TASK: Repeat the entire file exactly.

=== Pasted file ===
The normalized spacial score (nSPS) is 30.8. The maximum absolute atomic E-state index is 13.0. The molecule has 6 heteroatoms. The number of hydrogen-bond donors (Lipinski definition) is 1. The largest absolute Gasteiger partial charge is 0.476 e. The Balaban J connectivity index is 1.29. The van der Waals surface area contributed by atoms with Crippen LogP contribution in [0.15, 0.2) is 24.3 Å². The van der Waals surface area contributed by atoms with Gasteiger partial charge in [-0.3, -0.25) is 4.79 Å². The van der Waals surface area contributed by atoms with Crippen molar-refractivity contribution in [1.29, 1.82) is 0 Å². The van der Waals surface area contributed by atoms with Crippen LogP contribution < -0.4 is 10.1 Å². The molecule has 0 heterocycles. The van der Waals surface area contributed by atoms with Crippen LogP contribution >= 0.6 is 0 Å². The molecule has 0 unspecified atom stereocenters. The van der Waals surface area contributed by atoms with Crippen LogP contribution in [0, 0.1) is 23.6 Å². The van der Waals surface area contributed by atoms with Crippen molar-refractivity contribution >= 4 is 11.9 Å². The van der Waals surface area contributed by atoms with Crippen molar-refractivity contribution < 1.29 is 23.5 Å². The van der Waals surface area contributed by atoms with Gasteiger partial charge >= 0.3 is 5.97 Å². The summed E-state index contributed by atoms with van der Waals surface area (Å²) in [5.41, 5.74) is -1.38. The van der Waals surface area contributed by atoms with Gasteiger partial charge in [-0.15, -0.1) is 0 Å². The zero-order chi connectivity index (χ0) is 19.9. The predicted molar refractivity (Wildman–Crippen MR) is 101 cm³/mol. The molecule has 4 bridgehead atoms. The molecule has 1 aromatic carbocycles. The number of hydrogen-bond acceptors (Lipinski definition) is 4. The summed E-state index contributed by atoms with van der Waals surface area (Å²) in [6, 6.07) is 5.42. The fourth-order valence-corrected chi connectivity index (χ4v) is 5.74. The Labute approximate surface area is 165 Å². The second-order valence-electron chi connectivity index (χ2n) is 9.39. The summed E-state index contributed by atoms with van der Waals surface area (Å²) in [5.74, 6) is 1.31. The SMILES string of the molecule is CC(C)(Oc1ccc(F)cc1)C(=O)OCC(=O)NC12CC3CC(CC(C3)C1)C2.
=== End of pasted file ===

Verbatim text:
The normalized spacial score (nSPS) is 30.8. The maximum absolute atomic E-state index is 13.0. The molecule has 6 heteroatoms. The number of hydrogen-bond donors (Lipinski definition) is 1. The largest absolute Gasteiger partial charge is 0.476 e. The Balaban J connectivity index is 1.29. The van der Waals surface area contributed by atoms with Crippen LogP contribution in [0.15, 0.2) is 24.3 Å². The van der Waals surface area contributed by atoms with Gasteiger partial charge in [-0.3, -0.25) is 4.79 Å². The van der Waals surface area contributed by atoms with Crippen molar-refractivity contribution in [1.29, 1.82) is 0 Å². The van der Waals surface area contributed by atoms with Crippen LogP contribution < -0.4 is 10.1 Å². The molecule has 0 heterocycles. The van der Waals surface area contributed by atoms with Crippen LogP contribution >= 0.6 is 0 Å². The molecule has 0 unspecified atom stereocenters. The van der Waals surface area contributed by atoms with Crippen LogP contribution in [0, 0.1) is 23.6 Å². The van der Waals surface area contributed by atoms with Crippen molar-refractivity contribution >= 4 is 11.9 Å². The van der Waals surface area contributed by atoms with Crippen molar-refractivity contribution < 1.29 is 23.5 Å². The van der Waals surface area contributed by atoms with Gasteiger partial charge >= 0.3 is 5.97 Å². The summed E-state index contributed by atoms with van der Waals surface area (Å²) in [5.41, 5.74) is -1.38. The van der Waals surface area contributed by atoms with Gasteiger partial charge in [-0.15, -0.1) is 0 Å². The zero-order chi connectivity index (χ0) is 19.9. The predicted molar refractivity (Wildman–Crippen MR) is 101 cm³/mol. The molecule has 4 bridgehead atoms. The molecule has 1 aromatic carbocycles. The number of hydrogen-bond acceptors (Lipinski definition) is 4. The summed E-state index contributed by atoms with van der Waals surface area (Å²) in [6, 6.07) is 5.42. The fourth-order valence-corrected chi connectivity index (χ4v) is 5.74. The Labute approximate surface area is 165 Å². The second-order valence-electron chi connectivity index (χ2n) is 9.39. The summed E-state index contributed by atoms with van der Waals surface area (Å²) in [5.74, 6) is 1.31. The SMILES string of the molecule is CC(C)(Oc1ccc(F)cc1)C(=O)OCC(=O)NC12CC3CC(CC(C3)C1)C2.